The U.S. State Department released its long-awaited report on the Keystone XL project last week. Most media focused on the executive summary, but several scenarios in British Columbia are outlined in the full report even though the province is thousands of kilometres removed from the proposed pipeline.
There are also some startling conclusions found in the full draft supplementary Environmental Impact Statement (EIS).
The future of tankers sailing along the B.C. a coast, and the export of crude through the province could change drastically by the end of 2014.
By some time next year, the planned expansion of the Panama Canal will be complete, allowing more large ships, including tankers, to pass through the canal and ply up and down the West Coast. It's also possible that B.C. coastal ports could not only be used for export of bitumen from the Alberta oilsands and liquified natural gas from northeast BC, but also for oil shale crude found in the Bakken Shale formation in North Dakota and Montana, possibly later shale oil from Saskatchewan and Manitoba.
The State Department report into the TransCanada project (which would run from the Alberta oilsands to refineries on the U.S. Gulf Coast) had to give President Barack Obama all possible options and that's why the EIS report included what it calls "no action alternatives": what would happen to the bitumen and oil if Obama rejects the Keystone pipeline.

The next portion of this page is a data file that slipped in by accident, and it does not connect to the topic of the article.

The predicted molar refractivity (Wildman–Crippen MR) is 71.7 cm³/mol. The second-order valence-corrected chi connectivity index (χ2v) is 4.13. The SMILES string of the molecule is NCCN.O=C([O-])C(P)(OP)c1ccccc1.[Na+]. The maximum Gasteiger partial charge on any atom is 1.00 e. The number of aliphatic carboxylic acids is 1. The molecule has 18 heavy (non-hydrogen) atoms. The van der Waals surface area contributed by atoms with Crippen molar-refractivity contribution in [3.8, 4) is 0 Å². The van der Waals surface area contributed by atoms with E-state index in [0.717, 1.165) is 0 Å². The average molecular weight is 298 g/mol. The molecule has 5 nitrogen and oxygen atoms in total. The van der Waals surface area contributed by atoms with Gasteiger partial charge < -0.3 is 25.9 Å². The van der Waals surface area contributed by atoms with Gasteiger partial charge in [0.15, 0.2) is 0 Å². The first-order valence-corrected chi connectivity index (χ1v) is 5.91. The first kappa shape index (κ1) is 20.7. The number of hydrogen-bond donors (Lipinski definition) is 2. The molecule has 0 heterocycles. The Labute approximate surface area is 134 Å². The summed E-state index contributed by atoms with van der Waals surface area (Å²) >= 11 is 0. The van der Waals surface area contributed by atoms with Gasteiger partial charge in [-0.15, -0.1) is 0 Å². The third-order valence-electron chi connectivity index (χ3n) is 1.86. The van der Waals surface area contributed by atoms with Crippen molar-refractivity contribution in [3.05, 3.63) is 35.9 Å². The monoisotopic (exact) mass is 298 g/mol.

Assuming that the oil, whether bitumen or Bakken oil shale has to get to the Gulf refineries by other means, the EIS takes a close look at one scenario via CN Rail to Prince Rupert, from Prince Rupert by tanker down to the expanded Panama Canal, then through the Panama Canal to the oil ports of Texas and Louisiana.
Another possibility, although less detailed in the EIS, also considers cases where bitumen from the Alberta oilsands or shale crude from the Bakken formation was shipped to Vancouver via the Kinder Morgan pipeline system, to Kitimat via the proposed Northern Gateway pipeline.
The Keystone EIS released on Friday is seen as generally favouring TransCanada's Keystone XL pipeline project. Despite the EIS report conclusions that the Keystone project would have little adverse impact, the final decision by Obama will be largely political.
The Prince Rupert Scenario